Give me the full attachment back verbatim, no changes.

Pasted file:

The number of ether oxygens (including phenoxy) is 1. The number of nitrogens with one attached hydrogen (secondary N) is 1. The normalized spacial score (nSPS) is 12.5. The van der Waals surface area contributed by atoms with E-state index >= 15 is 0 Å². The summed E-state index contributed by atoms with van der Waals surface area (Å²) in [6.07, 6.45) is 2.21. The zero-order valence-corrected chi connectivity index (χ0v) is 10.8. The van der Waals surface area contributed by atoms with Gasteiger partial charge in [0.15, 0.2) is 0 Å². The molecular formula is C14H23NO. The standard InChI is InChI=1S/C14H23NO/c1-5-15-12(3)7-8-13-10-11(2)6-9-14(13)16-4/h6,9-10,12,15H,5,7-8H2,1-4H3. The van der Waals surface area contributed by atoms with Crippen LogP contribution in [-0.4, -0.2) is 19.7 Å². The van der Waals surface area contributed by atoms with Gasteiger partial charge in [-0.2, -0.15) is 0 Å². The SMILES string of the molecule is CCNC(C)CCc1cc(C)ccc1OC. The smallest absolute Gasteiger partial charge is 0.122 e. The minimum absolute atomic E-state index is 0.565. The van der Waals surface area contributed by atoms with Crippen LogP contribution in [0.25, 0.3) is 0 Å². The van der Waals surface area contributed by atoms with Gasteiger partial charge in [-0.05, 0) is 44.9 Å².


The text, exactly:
The number of ether oxygens (including phenoxy) is 1. The number of nitrogens with one attached hydrogen (secondary N) is 1. The normalized spacial score (nSPS) is 12.5. The van der Waals surface area contributed by atoms with E-state index >= 15 is 0 Å². The summed E-state index contributed by atoms with van der Waals surface area (Å²) in [6.07, 6.45) is 2.21. The zero-order valence-corrected chi connectivity index (χ0v) is 10.8. The van der Waals surface area contributed by atoms with Gasteiger partial charge in [0.15, 0.2) is 0 Å². The molecular formula is C14H23NO. The standard InChI is InChI=1S/C14H23NO/c1-5-15-12(3)7-8-13-10-11(2)6-9-14(13)16-4/h6,9-10,12,15H,5,7-8H2,1-4H3. The van der Waals surface area contributed by atoms with Crippen LogP contribution in [-0.4, -0.2) is 19.7 Å². The van der Waals surface area contributed by atoms with Gasteiger partial charge in [-0.2, -0.15) is 0 Å². The SMILES string of the molecule is CCNC(C)CCc1cc(C)ccc1OC. The smallest absolute Gasteiger partial charge is 0.122 e. The minimum absolute atomic E-state index is 0.565. The van der Waals surface area contributed by atoms with Crippen LogP contribution in [0.25, 0.3) is 0 Å². The van der Waals surface area contributed by atoms with Gasteiger partial charge in [-0.05, 0) is 44.9 Å².